More uniformity and clarity on taxes required

 

Introducing the second topic, taxes and their effects on the superyacht industry, Thierry Voisin, Director SOS Yachting and President of ECPY (European Committee for Professional Yachting), highlighted major changes that are affecting the industry, including the 20% VAT charged on charter fees, tax on fuel and the “70% rule” clarifying the criteria which commercial yachts have to comply with to benefit from FCE (French Commercial Exemption).

 

Fiona Mauresco, President of MYBA (Mediterranean Broker Association) pointed out that Spain levies a 21% VAT charge on all aspects of yachting (charter, etc.) and yet numbers of yachts visiting the Balearics have doubled. “If you love yachts there is a price to pay and you pay it.

 

However, yacht designer Espen Oeino suggested the increase in activity in Spain is probably circumstantial (due to the situation in the Middle East and Turkey). On a general note, everyone agreed that VAT must be paid but needs to be a more level playing field country by country.

 

 

Iconic Yachts: a challenge for the future

 

In another presentation, this one on the ‘Economic benefits of Iconic Yachts’, Bart Bouwhuis, Designer and Naval Architect at Vripack Monaco estimates that since 1960 some 7,300 designs have come off the drawing boards, yet only 60-70 are truly “iconic yachts” that create an “emotion”.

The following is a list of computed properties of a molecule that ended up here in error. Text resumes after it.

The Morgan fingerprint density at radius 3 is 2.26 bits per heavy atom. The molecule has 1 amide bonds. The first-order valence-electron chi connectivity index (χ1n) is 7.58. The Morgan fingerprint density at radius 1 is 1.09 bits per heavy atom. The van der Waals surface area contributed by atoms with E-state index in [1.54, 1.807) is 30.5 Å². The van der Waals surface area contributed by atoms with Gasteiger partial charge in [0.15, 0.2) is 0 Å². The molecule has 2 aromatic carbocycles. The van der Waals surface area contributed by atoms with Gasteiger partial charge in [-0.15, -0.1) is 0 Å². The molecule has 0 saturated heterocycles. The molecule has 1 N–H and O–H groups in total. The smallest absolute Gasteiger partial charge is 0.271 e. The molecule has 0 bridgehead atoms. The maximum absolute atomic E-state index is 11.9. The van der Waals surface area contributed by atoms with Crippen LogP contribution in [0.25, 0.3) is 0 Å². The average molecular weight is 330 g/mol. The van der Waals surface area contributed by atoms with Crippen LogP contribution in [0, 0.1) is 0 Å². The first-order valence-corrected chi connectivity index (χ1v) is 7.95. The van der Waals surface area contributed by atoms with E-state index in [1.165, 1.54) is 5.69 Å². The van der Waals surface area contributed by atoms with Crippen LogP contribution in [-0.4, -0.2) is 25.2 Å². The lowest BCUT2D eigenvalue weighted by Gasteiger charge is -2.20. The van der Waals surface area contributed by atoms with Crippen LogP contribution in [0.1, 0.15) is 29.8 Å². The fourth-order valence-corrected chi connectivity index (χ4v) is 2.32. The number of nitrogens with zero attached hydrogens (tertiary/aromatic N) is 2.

It was an opportunity to pay tribute to Martin Francis and his iconic design for Eco, a 75m yacht which so divided opinions at the time but is not forgotten: “When you are building your yacht, you never know how it will be received!”

 

What is certain is that the role of the owner is essential, both in the design as well as the concept, with the environment often a priority in the development of a yacht. François Fiat, owner of the 77m expedition vessel MY Yersin, and a La Belle Classe Superyacht Ambassador, took the opportunity to praise the Yacht Club de Monaco’s La Belle Classe Superyacht initiative. In signing the Charter, owners commit to the development of yachts “so they will become the classic yachts of tomorrow.”